Now when you think about wind resistance you have an opposing force. The amount of force imposed on two equal-sized balloons IS the same because they occupy the same shape and space, etc. So the reason why the air-filled balloon falls slower is becuase the ratio of gravitational pull to wind-resistance is much higher than it is for the water-filled balloon. The water filled balloon has more mass, so gets more pull from gravity.

In mechanics the way you figure these things out is you sum up the forces in all directions to get a net overall force. The net overall force considering gravity and wind-resistance is lower with an air-filled balloon.

Now imagining that you could somehow put an air-filled balloon in a vacuum the air resistance is zero so gravity is not counteracted so they fall at the same speed.

Incorrect. The difference in pressure over the height of the balloon is only negligble if the density of air is negligible compared to the density of the balloon, which it clearly isn’t: The air inside the balloon contributes more to its mass than the skin of the balloon does.

For simplicity, let’s consider a “balloon” which is a cube 1 foot on a side. The mass of the balloon is equal to 1 cubic foot times its density, and its weight is its mass times g: W = rho[sub]b[/sub]g(1 foot)[sup]3[/sup]. The difference in pressure between the top and bottom of the balloon is the difference in height times the density of air times g: DeltaP = rho[sub]a[/sub]g1 foot. The force exerted by a pressure is the pressure times the area, and the area of the top or bottom of the balloon is 1 square foot. So F[sub]B[/sub] = rho[sub]a[/sub]g(1 foot)[sup]3[/sup]. In other words, the only difference between the buyonacy force and the weight force is a different average density for the balloon and for air, and a balloon is mostly air, so the densities are close to the same. In other words, the buoyant force is close to being as large as the weight force, and certainly relevant.

Now, as it happens, air resistance is also relevant, which would account for at least some of the difference between balloon-animal balloons and spherical balloons.

Do you agree that if one ignores air resistance, a deflated balloon should fall just just as fast as a balloon full of room temperature air?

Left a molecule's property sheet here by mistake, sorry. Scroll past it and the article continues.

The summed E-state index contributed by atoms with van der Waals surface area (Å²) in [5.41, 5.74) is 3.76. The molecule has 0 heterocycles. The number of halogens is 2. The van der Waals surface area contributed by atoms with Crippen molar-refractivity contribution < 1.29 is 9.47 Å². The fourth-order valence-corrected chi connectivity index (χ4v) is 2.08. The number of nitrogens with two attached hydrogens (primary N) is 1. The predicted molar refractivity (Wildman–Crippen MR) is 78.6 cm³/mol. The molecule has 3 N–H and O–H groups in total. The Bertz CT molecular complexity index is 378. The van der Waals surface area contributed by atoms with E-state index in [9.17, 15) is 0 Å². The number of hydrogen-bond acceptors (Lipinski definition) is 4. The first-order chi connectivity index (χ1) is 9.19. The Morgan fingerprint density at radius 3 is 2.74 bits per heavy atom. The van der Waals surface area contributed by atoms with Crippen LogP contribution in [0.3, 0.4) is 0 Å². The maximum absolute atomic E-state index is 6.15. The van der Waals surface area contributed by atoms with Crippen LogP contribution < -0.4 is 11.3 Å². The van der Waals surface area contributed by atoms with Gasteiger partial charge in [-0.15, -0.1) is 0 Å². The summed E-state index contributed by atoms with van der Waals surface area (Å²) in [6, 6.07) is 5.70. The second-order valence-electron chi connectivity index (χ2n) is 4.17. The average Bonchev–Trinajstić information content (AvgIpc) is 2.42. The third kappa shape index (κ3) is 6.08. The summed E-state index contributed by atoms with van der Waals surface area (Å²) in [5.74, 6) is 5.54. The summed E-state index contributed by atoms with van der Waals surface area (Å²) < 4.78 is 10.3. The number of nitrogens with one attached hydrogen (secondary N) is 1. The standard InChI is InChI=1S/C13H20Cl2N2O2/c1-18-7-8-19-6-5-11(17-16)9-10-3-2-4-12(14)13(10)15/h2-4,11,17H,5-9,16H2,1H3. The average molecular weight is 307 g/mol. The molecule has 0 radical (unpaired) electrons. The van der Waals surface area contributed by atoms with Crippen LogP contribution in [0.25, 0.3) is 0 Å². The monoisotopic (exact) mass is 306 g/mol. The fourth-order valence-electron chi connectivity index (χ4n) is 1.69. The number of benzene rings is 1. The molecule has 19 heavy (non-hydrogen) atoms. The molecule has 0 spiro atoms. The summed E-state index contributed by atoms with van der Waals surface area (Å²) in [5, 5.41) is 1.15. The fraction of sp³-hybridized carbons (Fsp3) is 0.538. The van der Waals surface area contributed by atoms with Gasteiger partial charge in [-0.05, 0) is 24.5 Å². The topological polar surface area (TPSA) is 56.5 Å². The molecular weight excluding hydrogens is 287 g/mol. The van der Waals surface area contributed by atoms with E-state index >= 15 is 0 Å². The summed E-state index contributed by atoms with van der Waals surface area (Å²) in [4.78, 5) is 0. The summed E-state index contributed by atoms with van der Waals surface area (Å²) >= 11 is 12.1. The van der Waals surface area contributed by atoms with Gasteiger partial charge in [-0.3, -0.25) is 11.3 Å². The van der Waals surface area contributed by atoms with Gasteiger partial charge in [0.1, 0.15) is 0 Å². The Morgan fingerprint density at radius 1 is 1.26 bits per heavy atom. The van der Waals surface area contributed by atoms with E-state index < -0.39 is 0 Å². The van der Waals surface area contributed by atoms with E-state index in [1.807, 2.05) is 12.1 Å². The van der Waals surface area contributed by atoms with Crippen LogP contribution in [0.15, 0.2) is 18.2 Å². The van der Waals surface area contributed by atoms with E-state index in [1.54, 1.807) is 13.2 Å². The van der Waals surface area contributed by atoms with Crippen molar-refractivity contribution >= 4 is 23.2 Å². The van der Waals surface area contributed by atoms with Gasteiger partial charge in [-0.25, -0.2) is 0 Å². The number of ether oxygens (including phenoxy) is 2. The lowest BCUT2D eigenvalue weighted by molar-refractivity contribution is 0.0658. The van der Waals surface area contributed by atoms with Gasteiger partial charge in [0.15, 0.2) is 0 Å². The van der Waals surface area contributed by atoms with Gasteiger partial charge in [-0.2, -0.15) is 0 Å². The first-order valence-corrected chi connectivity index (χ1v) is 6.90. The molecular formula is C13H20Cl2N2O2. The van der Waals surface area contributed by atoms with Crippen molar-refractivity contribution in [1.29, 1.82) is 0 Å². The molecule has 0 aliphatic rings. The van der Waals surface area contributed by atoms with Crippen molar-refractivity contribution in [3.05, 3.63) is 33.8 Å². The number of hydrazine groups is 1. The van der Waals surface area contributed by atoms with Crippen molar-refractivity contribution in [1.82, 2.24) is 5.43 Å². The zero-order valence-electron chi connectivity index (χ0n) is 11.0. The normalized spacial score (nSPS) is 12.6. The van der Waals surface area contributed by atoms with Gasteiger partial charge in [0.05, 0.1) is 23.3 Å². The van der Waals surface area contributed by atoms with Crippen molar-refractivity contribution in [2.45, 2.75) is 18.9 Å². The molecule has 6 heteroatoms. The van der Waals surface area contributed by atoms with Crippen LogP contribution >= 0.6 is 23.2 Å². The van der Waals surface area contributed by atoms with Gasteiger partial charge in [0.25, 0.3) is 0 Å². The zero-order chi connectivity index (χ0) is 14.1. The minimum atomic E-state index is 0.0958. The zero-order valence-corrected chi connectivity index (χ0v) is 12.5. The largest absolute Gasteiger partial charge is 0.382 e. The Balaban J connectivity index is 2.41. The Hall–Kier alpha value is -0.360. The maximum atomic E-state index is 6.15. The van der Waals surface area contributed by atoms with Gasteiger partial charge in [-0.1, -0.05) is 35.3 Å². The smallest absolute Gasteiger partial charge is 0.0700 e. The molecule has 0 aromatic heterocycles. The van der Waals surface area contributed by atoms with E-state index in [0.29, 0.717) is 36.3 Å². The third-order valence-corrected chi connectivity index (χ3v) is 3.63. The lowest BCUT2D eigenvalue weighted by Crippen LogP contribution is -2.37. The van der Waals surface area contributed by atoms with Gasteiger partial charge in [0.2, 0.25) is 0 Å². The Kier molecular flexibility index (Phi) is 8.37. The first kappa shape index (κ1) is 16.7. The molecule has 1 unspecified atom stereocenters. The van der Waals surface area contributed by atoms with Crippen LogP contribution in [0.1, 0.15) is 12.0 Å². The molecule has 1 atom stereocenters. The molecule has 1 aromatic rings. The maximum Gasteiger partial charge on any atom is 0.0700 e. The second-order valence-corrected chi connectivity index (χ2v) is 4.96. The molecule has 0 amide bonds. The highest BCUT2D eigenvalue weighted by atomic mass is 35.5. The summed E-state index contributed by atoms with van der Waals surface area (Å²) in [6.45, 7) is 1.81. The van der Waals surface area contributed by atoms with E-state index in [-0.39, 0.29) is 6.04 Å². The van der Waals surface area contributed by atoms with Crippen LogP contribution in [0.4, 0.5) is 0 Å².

In other words, the buyancy of a balloon full of room temperature air is essentially balanced by the extra weight of the air itself, by my calculation above.

So it seems to me that the buyancy force really is negligible here, but not for the reasons expressed by Santo.

Well, it depends on what you call “acceleration.” In Newtonian physics, you usually call it the second derivative of position with respect to time. In relativity, you’d call that “coordinate acceleration”, and it would not work with F=ma. But everyone knows that when you accelerate your car, you feel as if you’re being pushed back into your seat. The acceleration you feel is “proper acceleration,” and it still works with F=ma in relativity. You can proper accelerate forever in relativity, but you will never reach the speed of light because your coordinate acceleration will approach zero.

No, I don’t, but it’s a subtle point. The inflated balloon has more mass of air than the deflated one, but the same mass of latex. Approximating the volume of the latex as 0, then in the two cases:

Inflated balloon:
m[sub]air inside[/sub] = rhoV
m[sub]total[/sub] = rhoV + m[sub]latex[/sub]
W = (rhoV + m[sub]latex[/sub])g
B = rhoVg
F[sub]net[/sub] = B - W = -m[sub]latex[/sub]*g

Deflated balloon:
m[sub]total[/sub] = m[sub]latex[/sub]
W = m[sub]latex[/sub]*g
B = 0
F[sub]net[/sub] = B - W = -m[sub]latex[/sub]*g

So, they have the same force acting on them. But the acceleration is a = F[sub]net[/sub]/m[sub]total[/sub], which will be less for the inflated balloon, since it has more total mass. So even without air resistance, the deflated balloon should hit the ground first.